RNC: Sen. John McCain
Accepting the nomination. Paying tribute (without naming them) to the candidates who opposed him in the primaries.
What's with the green background?
A nod to President 43 and Mrs. Bush, and to President 41 and Mrs. Bush.
Tributes to Mrs. McCain, his wife, and to Mrs. McCain, his mom -- "96 years young."
Subdued applause when he says of Sen. Obama "you have my respect and admiration."
Applause less restrained when he says "let there be no doubt, we're going to win this election!"
Protesters interrupting. "My friends, please don't be diverted by the ground noise and the static!"
"I've found just the right partner to help me shake up Washington, D.C." -- okay, so far, nothing substantive, but gracious nods all around to those to whom gracious nods are due.
"Change is coming." We'll see.
"I don't work for a party, I don't work for a special interest, I don't work for myself -- I work for you" -- decent-sounding line, not much there.
Pledges to stop pork-barrel spending and to name the names of the biggest offenders. Again, we'll see.
Reminding us of his willingness to buck popular opinion (the surge).
Awkward cadence to the "it matters less that you fight than what you fight for" line.
"We were elected to change Washington and we let Washington change us." True. And well-cadenced. And well-delivered.
"The party of Lincoln, Roosevelt and Reagan is going to get back to basics." We'll see.
"We believe in work, faith, service ... a culture of life ... and judges ... who don't legislate from the bench." Standard GOP stuff.
"A government that doesn't make choices for you but works to make sure that you have more choices to make for yourself."
Now, a brief litany of differences between JSM and BHO. "He will raise taxes ... force families into a government-run health-care system where a bureaucrat stands between you and your doctor."
Now, the backdrop is sky-blue. Better.
"Education is the civil-rights issue of this century." Really??
"What is the value of access to a failing school?" "Empower parents with choice." "Help bad teachers find another line of work."
"Sen. Obama wants our schools to answer to unions and entrenched bureaucrats; I want our schools to answer to parents and students."
"Produce more energy at home." "Drill new wells offshore." "Build more nuclear power plants." Wind, solar, hybrid, etc.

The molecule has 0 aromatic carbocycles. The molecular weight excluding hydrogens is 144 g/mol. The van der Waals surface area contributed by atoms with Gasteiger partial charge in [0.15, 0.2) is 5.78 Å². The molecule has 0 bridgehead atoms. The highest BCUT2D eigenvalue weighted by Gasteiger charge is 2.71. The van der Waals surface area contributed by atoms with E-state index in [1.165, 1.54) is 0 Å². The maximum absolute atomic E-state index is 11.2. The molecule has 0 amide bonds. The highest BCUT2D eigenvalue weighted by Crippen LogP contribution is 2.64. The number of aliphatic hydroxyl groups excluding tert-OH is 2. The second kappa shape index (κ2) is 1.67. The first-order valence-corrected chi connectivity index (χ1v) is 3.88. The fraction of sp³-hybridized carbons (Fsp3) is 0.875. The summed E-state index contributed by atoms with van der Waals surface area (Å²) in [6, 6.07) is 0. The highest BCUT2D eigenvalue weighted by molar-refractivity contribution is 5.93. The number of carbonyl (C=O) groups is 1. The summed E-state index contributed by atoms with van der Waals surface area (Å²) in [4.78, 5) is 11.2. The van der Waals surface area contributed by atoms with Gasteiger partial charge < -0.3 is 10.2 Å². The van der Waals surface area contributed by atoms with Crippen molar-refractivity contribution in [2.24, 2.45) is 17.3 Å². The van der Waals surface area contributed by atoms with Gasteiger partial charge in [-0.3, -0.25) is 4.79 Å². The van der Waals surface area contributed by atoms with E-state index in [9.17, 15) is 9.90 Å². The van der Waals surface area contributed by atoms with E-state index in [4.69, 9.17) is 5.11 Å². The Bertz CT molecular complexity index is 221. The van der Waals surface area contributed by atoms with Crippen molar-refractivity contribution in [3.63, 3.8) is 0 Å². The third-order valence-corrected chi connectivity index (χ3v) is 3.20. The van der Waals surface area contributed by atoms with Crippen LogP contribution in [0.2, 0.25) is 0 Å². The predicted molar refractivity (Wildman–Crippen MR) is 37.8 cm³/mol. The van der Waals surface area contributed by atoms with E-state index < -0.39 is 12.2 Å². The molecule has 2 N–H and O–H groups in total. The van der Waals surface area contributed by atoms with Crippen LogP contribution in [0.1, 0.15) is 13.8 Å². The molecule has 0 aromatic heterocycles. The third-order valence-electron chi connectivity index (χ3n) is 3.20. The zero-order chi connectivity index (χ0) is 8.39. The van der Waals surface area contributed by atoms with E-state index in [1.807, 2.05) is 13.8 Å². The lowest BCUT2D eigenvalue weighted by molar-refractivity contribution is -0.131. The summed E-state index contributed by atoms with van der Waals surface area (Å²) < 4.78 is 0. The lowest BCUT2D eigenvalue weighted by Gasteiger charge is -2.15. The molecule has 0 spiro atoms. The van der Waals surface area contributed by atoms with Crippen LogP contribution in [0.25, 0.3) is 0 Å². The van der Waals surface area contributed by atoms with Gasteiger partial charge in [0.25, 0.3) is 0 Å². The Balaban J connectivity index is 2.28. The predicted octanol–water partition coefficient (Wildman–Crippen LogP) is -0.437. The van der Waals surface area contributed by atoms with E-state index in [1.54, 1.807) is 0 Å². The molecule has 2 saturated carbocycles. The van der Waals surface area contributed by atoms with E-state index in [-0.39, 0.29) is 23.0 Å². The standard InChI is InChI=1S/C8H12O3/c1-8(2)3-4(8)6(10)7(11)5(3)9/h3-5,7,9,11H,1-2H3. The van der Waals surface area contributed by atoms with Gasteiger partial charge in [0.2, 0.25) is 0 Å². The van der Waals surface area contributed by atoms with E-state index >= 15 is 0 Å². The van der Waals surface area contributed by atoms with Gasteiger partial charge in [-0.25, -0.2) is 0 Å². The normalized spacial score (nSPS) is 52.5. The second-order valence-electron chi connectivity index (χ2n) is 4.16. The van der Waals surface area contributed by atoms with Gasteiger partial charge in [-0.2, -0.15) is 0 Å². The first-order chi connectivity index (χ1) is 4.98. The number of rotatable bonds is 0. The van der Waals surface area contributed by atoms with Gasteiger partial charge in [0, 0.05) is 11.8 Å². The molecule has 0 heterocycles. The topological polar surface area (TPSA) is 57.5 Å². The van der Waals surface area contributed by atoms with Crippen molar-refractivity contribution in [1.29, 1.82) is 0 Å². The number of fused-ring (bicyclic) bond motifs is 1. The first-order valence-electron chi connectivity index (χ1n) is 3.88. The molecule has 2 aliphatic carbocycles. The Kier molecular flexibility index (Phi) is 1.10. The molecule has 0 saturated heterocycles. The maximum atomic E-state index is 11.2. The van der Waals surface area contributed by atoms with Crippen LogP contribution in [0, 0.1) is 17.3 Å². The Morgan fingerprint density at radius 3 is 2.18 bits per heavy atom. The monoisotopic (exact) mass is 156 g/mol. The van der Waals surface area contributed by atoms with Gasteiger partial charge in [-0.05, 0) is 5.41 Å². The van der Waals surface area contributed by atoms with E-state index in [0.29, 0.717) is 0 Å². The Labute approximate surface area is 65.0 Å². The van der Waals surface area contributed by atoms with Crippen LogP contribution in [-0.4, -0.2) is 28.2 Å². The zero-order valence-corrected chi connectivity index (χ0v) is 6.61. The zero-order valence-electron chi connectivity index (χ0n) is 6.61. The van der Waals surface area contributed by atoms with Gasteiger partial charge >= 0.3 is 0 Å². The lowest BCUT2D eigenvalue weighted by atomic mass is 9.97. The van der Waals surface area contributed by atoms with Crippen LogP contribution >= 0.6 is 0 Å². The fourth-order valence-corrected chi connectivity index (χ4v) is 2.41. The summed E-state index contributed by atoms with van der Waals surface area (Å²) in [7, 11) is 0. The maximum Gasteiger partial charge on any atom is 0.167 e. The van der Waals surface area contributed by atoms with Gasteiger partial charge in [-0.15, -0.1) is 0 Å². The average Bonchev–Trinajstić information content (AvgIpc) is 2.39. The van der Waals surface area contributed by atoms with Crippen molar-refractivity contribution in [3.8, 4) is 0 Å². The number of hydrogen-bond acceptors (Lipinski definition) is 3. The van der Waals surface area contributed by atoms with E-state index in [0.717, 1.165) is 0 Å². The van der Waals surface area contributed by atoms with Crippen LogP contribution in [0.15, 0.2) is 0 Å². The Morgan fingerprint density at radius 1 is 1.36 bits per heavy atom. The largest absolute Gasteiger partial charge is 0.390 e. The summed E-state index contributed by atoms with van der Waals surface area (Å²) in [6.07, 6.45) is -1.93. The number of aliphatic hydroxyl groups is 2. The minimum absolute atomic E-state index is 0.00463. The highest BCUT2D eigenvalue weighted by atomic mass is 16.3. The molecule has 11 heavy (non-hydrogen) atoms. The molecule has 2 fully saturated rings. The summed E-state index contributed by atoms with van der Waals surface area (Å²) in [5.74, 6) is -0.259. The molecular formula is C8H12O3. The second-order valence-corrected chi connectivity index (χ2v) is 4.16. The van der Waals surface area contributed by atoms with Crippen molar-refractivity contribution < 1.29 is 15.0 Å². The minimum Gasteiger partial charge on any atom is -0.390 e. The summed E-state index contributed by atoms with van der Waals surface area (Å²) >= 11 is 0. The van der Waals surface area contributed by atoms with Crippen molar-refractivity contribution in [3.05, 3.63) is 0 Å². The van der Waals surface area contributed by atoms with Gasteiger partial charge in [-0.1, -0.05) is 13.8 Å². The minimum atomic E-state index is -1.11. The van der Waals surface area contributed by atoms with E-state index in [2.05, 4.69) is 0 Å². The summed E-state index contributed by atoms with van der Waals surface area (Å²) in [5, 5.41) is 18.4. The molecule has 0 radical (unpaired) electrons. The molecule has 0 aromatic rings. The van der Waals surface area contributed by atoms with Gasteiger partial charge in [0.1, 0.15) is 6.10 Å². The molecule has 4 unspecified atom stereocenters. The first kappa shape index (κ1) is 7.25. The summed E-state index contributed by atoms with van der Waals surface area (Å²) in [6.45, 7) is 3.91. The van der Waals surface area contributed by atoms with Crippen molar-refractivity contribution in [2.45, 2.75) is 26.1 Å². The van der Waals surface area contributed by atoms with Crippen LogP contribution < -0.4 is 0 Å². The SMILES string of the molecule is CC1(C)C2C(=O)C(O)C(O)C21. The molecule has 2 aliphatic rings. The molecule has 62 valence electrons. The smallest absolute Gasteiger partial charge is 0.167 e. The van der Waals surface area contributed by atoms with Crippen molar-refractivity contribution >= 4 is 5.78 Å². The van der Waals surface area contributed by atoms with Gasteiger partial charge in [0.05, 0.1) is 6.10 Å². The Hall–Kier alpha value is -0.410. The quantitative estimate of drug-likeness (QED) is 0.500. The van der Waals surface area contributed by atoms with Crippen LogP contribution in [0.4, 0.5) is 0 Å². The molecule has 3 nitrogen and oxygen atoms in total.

"Rescue our economy from the damage caused by rising oil prices." Okay.
"We must see the threats to peace and liberty clearly -- face them with confidence, wisdom, and resolve."
Now he's turning to (turning on?) Russia. "International lawlessness that threatens the peace and stability of the world." Tough words.
About the "dangers" the world faces. "I'm not afraid of them, I'm prepared for them." "I know how the world works." "I know how to secure the peace."
His experience in Vietnam is mentioned -- "I hate war. I know how horrible it is" -- as he pledges to prevent unnecessary war.
Deplores "constant partisan rancor." Mentions how he reaches across the aisle.
Pledges his administration will set "a new standard for transparency and accountability."
"An imperfect servant of my country -- but a servant first, last, and always."
"I was blessed by misfortune, because I served in the company of heroes ... witnessed countless acts of courage."
"I was dumped in a dark cell and left to die."
Tells of having to be fed by two cellmates because his arms wouldn't work. Very moving and powerful.
Then, solitary confinement. Turned down the offer of early release. Crowd stands and applauds. I'm getting a chill.
"I fell in love with my country when I was a prisoner in someone else's." That is the genuine article of patriotism. Modest compared to some of the other displays we've seen, and with the ring of truth.
"I'm not running because I believe ... that history has anointed me to save my country in its hour of need." A shot at the Obama, no doubt, but I think the current occupant of 1600 sees himself in these terms.
"Nothing brings greater happiness in life than to serve a cause greater than yourself."
"Stand up! Stand up and fight for what's right," etc. He's being drowned out by the crowd!
Not a bad speech. Some characteristic awkwardness at times in the delivery, and of course the interruptions. Mostly generalities and goals rather than specifics. The personal narrative was the most powerful part, and I guess it ended well. (Will have to get transcript from somewhere -- my typing got lazy.) It's pretty much what you'd expect to hear from a Republican nominee for President.
Balloons, confetti, televised fireworks.